Franklin’s success expanded during the early 1970s, during which she recorded top-ten singles such as “Spanish Harlem”, “Rock Steady” and “Day Dreaming” as well as the acclaimed albums Spirit in the Dark, Young, Gifted and Black, and her gospel album, Amazing Grace, which sold more than two million copies. In 1971, Franklin became the first R&B performer to headline Fillmore West, later that year releasing the live album Aretha Live at Fillmore West. Franklin’s career began to experience problems while recording the album, Hey Now Hey, which featured production from Quincy Jones.
Despite the success of the single “Angel”, the album bombedupon its release in 1973. Franklin continued having R&B success with songs such as “Until You Come Back to Me” and “I’m in Love”, but by 1975 her albums and songs were no longer top sellers. After Jerry Wexler left Atlantic for Warner Bros. Records in 1976, Franklin worked on the soundtrack to the film Sparkle with Curtis Mayfield. The album yielded Franklin’s final top 40 hit of the decade, “Something He Can Feel”, which also peaked at number one on the R&B chart. Franklin’s follow-up albums for Atlantic, including Sweet Passion (1977), Almighty Fire (1978) and La Diva (1979), bombed on the charts, and in 1979 Franklin left the company.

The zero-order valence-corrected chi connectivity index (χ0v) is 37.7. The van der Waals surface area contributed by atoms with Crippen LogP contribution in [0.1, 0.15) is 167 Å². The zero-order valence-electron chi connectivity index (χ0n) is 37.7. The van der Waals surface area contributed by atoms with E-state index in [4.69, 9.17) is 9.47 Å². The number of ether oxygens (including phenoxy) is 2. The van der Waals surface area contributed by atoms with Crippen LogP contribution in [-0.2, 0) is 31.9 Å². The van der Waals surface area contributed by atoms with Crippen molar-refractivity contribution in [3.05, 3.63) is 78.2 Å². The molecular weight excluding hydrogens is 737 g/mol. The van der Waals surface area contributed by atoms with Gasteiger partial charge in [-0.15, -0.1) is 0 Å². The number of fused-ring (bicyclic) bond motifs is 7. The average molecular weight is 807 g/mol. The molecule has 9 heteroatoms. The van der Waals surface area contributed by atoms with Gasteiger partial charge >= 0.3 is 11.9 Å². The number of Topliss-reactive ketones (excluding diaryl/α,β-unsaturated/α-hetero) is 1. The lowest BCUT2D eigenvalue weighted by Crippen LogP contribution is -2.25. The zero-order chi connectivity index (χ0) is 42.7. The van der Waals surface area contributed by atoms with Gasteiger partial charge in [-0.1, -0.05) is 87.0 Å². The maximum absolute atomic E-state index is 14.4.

In 1980, after leaving Atlantic Records, Franklin signed with Clive Davis’s Arista Records and that same year gave a command performance at London’s Royal Albert Hall in front of Queen Elizabeth. Franklin also had an acclaimed guest role as a waitress in the 1980 comedy musical The Blues Brothers.Franklin’s first Arista album, Aretha (1980), featured the No. 3 R&B hit “United Together” and her Grammy-nominated cover of Redding’s “I Can’t Turn You Loose”. The follow-up, 1981’s Love All the Hurt Away, included her famed duet of the title track with George Benson, while the album also included her Grammy-winning cover of Sam & Dave’s “Hold On, I’m Comin'”. Franklin achieved a gold record—for the first time in seven years—with the 1982 album Jump to It. The album’s title track was her first top-40 single on the pop charts in six years.